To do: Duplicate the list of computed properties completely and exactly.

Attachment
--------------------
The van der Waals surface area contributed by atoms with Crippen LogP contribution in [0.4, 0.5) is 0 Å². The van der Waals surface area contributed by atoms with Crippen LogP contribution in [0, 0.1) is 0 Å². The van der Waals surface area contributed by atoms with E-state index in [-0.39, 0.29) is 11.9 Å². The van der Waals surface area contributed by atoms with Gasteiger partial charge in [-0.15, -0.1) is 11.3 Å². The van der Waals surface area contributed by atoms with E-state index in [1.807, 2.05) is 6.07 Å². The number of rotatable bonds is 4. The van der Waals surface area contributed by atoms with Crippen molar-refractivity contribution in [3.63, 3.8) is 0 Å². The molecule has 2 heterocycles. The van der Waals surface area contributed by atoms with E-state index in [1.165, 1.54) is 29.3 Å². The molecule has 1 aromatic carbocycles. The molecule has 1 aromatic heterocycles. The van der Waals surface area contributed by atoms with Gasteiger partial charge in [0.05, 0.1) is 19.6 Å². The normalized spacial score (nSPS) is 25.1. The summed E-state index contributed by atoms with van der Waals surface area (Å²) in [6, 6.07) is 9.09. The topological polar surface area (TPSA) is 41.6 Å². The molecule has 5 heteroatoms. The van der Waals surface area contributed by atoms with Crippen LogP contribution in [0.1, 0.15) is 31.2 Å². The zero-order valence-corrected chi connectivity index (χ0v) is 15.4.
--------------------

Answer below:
The van der Waals surface area contributed by atoms with Crippen LogP contribution in [0.4, 0.5) is 0 Å². The van der Waals surface area contributed by atoms with Crippen LogP contribution in [0, 0.1) is 0 Å². The van der Waals surface area contributed by atoms with E-state index in [-0.39, 0.29) is 11.9 Å². The van der Waals surface area contributed by atoms with Gasteiger partial charge in [-0.15, -0.1) is 11.3 Å². The van der Waals surface area contributed by atoms with E-state index in [1.807, 2.05) is 6.07 Å². The number of rotatable bonds is 4. The van der Waals surface area contributed by atoms with Crippen molar-refractivity contribution in [3.63, 3.8) is 0 Å². The molecule has 2 heterocycles. The van der Waals surface area contributed by atoms with E-state index in [1.165, 1.54) is 29.3 Å². The molecule has 1 aromatic carbocycles. The molecule has 1 aromatic heterocycles. The van der Waals surface area contributed by atoms with Gasteiger partial charge in [0.05, 0.1) is 19.6 Å². The normalized spacial score (nSPS) is 25.1. The summed E-state index contributed by atoms with van der Waals surface area (Å²) in [6, 6.07) is 9.09. The topological polar surface area (TPSA) is 41.6 Å². The molecule has 5 heteroatoms. The van der Waals surface area contributed by atoms with Crippen LogP contribution in [0.1, 0.15) is 31.2 Å². The zero-order valence-corrected chi connectivity index (χ0v) is 15.4.